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Communications Ch 15

Speaking to Persuade

Anchors: Attitudes or beliefs that act as a personal standard for judging other messages.
Appeal to authority: A fallacy in which someone serves as a spokesperson outside his or her area of expertise.
Appeal to popular opinion: A fallacy based on the premise that the listener should think or act the same way as a substantial group of people.
Argument: a statement of belief, or claim, presented with evidence and reasoning.
Claims of fact: Statements about the truth or falsity of some assertion or statement.
Claims of policy: Statements that ask listeners to consider a specific course of action.
Claims of value: Statements that ask listeners to form a judgement or evaluation.
Deduction: Reasoning that starts with a general statement and draws a specific conclusion.
Ethos: The ethics or credibility of the speaker.
Fallacy: An error in reasoning.
False cause: A fallacy that implies a cause-and-effect relationship where none exists.
False choice: A fallacy in which the speaker presents a false dichotomy between two choices.
Foot in the door: The technique of starting with a small request and then following later with a more substantial one.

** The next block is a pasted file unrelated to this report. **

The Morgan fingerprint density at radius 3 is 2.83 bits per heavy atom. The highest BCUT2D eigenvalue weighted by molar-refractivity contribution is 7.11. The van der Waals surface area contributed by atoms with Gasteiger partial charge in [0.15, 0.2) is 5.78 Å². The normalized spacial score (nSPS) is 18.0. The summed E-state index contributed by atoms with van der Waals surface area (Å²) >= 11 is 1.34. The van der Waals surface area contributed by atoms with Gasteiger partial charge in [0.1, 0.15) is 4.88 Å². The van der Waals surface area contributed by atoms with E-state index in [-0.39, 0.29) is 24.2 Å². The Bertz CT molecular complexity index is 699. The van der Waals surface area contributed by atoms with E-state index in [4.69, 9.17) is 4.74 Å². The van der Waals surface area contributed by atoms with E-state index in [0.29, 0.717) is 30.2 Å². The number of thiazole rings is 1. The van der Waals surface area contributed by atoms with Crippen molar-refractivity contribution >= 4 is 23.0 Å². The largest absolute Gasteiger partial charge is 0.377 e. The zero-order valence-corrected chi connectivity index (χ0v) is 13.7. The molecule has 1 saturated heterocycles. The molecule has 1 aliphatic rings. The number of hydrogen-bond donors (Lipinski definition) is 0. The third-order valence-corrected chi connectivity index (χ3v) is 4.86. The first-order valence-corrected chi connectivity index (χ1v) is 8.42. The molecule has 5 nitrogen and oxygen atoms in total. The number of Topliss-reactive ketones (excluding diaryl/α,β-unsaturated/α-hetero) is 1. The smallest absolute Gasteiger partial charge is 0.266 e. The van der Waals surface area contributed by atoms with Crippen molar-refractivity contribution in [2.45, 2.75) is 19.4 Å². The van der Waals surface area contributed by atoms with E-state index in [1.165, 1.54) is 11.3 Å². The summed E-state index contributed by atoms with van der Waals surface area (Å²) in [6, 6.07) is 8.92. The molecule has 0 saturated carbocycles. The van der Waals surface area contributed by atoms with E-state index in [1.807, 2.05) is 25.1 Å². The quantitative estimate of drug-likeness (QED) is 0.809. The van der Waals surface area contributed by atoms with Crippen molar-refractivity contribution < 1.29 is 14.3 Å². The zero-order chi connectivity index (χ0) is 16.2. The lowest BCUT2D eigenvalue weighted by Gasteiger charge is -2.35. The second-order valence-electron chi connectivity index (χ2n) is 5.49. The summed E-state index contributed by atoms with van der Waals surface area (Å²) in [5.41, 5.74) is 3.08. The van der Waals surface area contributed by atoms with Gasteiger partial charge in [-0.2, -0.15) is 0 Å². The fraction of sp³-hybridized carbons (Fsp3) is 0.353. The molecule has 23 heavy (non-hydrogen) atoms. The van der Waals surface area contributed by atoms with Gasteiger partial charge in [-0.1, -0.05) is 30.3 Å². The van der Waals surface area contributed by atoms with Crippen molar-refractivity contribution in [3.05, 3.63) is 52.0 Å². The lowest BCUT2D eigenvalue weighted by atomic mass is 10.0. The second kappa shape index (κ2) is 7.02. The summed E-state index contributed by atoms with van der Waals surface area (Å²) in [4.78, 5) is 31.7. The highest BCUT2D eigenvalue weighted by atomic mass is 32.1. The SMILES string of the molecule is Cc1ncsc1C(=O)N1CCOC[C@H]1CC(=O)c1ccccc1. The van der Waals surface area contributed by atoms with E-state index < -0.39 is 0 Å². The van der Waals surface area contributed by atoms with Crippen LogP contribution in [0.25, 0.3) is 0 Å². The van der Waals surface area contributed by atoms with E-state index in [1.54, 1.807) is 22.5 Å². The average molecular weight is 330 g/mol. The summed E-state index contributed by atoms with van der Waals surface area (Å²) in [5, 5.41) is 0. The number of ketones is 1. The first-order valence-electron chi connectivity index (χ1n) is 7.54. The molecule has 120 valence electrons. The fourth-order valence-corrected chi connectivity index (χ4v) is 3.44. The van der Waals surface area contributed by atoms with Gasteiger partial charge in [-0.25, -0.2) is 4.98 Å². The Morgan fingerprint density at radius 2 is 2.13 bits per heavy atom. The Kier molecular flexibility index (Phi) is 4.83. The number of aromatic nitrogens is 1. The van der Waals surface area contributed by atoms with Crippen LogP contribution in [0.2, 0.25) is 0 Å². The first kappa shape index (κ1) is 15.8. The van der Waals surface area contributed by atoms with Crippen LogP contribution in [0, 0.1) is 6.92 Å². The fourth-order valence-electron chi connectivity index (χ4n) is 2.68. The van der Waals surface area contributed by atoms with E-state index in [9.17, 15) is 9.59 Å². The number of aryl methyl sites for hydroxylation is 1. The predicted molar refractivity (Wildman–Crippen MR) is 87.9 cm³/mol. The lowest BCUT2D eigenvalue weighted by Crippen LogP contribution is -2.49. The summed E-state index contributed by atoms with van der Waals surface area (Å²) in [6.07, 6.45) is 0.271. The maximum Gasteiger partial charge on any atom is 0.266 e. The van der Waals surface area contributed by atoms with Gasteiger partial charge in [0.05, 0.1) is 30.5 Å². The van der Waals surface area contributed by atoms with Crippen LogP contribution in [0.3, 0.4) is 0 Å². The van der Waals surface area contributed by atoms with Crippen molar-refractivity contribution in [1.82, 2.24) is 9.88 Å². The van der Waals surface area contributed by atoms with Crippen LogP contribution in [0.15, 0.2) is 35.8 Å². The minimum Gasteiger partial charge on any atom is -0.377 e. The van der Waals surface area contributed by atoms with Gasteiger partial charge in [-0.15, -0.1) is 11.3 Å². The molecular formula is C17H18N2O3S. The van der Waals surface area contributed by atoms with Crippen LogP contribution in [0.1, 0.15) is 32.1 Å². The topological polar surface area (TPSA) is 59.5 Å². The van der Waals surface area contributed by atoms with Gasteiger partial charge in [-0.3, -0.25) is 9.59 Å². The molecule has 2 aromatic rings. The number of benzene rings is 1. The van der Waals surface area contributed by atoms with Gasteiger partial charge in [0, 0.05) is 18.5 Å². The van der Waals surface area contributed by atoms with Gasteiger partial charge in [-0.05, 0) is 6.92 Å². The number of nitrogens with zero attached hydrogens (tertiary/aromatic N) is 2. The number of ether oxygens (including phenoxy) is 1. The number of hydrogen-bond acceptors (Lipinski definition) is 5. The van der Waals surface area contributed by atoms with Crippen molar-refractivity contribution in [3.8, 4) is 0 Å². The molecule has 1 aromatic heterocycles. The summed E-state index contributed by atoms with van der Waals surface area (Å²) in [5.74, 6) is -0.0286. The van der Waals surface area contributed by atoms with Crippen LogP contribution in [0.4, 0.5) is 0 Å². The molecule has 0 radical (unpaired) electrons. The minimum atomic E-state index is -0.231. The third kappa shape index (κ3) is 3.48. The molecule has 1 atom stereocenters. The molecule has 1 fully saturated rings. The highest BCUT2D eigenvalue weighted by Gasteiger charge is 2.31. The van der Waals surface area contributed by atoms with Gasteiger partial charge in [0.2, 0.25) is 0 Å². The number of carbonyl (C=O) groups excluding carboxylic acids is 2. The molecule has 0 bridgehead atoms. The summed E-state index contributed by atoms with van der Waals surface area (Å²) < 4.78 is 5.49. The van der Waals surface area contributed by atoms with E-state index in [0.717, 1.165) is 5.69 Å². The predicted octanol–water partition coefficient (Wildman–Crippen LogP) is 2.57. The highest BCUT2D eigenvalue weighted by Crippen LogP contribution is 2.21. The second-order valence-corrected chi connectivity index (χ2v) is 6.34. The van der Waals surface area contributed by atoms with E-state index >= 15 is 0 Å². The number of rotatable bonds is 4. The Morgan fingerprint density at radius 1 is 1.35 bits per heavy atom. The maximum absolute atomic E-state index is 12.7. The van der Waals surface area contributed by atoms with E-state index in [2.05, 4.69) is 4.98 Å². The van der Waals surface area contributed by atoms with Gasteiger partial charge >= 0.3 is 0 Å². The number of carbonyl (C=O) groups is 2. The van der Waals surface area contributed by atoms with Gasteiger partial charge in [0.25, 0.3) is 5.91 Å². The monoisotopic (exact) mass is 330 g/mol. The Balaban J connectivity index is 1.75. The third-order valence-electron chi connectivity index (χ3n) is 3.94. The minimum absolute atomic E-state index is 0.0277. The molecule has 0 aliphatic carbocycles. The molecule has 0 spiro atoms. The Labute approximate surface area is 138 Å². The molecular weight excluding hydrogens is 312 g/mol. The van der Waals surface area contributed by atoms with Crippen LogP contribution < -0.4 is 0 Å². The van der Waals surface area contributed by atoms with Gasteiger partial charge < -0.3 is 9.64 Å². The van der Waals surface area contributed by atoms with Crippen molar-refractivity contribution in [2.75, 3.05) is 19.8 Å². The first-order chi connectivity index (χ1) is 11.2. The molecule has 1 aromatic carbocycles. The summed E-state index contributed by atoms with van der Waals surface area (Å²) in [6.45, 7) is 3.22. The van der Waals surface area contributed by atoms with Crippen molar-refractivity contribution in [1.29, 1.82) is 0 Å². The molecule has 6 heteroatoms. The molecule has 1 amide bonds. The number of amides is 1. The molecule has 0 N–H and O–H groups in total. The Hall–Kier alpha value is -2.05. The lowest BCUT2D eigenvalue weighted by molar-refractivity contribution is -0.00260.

Hasty generalization: A fallacy in which the speaker draws a conclusion about a group or general condition based on limited examples.
Induction: Reasoning from a particular instance to a generalization.
Latitude of acceptance: The range of positions a listener is likely to accept or tolerate.
Latitude of noncommitment: The range of positions a listener neither accepts or rejects.
Latitude of rejection: The range of positions a listener is likely to reject or consider intolerable.
Logos: Arguments based on logic or reason.
Motivated sequence: A persuasive speech structure designed to move audiences toward taking immediate action.
Mythos: The use of myths, legends, and folktales as persuasive appeals.
Name-calling: A fallacy based on attacking a speaker's physical or character traits rather than the content of his or her argument.
Pathos: Arguments based on emotional appeals.
Persuade: Influence others by reinforcing or changing their beliefs.
Slippery slope: A fallacy based on the assumption that once a single step is taken, many other destructive ones are sure to follow.
Social judgement theory: Evaluation of persuasive messages based on the beliefs we already hold.
Speech that calls for action: Persuasive speaking aimed to move the audience to a specific behavior.
Speech that convinces: Persuasive speaking that urges listeners to accept contentious facts, evaluate beliefs, or support actions.
Speech that reinforces: Persuasive speaking that attempts to strengthen existing attitudes, beliefs, or values.
Syllogism: A form or reasoning that draws a conclusion based on two premises.
Created by: foster1317
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